February 1984 - VOLUME 5 - NUMBER 2
Nestle boycott suspended
The international consumer movement won a tremendous victory when Nestle Corporation and organizers of a boycott of Nestle products called a truce in their long battle over the company's sales of infant formula in the Third World.
In a January 26 press conference in Washington, D.C., a smiling panel of Nestle executives and boycott activists announced that they had reached substantial agreement on the remaining issues separating both sides, and that the boycott of Nestle products would be "suspended" pending a six-month period of "monitoring.'
Sister Regina Murphy, Chairperson of the International Nestle Boycott Committee, said, "Not every `i' has been dotted, nor every `t' been crossed ...but our present degree of unity overshadows our differences and emphasizes our commitment to seek further clarification and agreement." Doug Johnson, National Chair of INFACT (Infant Formula Action Coalition), the principal organizer of the boycott, said all of INFACT's boycott activities would cease. The new agreement was cemented when Doug Johnson graciously accepted a Nestle chocolate bar from Nestle executive Niels Christenson.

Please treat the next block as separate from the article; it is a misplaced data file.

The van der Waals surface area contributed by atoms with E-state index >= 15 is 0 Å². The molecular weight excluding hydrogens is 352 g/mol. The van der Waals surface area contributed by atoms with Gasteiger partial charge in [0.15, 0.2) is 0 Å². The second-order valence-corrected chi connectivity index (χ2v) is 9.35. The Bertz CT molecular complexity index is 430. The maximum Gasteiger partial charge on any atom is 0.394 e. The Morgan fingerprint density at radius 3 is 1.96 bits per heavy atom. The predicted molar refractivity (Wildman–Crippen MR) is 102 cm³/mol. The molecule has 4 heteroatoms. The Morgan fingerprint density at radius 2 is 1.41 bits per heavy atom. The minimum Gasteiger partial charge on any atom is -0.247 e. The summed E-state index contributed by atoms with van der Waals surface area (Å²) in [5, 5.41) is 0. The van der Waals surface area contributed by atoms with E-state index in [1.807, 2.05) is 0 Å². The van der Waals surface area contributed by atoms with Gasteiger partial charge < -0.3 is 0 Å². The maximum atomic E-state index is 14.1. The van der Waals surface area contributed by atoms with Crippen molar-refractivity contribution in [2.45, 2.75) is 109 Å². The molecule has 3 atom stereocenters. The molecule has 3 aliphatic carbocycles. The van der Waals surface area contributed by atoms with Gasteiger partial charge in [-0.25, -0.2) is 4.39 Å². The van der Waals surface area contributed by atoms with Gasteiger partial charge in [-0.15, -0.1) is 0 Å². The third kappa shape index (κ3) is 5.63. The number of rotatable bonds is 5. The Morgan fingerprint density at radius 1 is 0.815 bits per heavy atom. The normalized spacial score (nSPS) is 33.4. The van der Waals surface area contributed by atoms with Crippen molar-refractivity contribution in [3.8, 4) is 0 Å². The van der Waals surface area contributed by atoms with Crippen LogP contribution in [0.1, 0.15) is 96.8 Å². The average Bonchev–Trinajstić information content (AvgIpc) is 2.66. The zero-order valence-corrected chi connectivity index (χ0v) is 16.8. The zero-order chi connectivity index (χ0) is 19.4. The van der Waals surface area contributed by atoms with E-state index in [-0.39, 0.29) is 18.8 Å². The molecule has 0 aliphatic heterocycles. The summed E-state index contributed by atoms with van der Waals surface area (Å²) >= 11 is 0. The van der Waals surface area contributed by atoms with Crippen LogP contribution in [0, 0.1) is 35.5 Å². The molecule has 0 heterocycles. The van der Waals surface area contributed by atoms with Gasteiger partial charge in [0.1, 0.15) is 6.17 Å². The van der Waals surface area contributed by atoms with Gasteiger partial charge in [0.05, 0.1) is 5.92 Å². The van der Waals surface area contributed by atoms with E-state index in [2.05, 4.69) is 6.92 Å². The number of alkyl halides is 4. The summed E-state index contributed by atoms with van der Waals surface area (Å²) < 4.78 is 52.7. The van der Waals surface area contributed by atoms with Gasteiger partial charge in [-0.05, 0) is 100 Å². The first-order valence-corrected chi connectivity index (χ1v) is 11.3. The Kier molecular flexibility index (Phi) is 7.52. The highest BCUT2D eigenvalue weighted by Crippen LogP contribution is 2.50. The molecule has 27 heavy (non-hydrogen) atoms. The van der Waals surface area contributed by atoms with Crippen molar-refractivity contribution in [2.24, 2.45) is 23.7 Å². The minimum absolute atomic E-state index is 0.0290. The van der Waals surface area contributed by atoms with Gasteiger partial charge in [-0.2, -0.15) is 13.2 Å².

The negotiations for an end to the six and a half year old boycott were mediated by UNICEF, which will continue to work with both sides in indentifying and clarifying the few remaining areas in need of study and definition. Nestle has agreed to abide by UNICEF's judgment in these matters.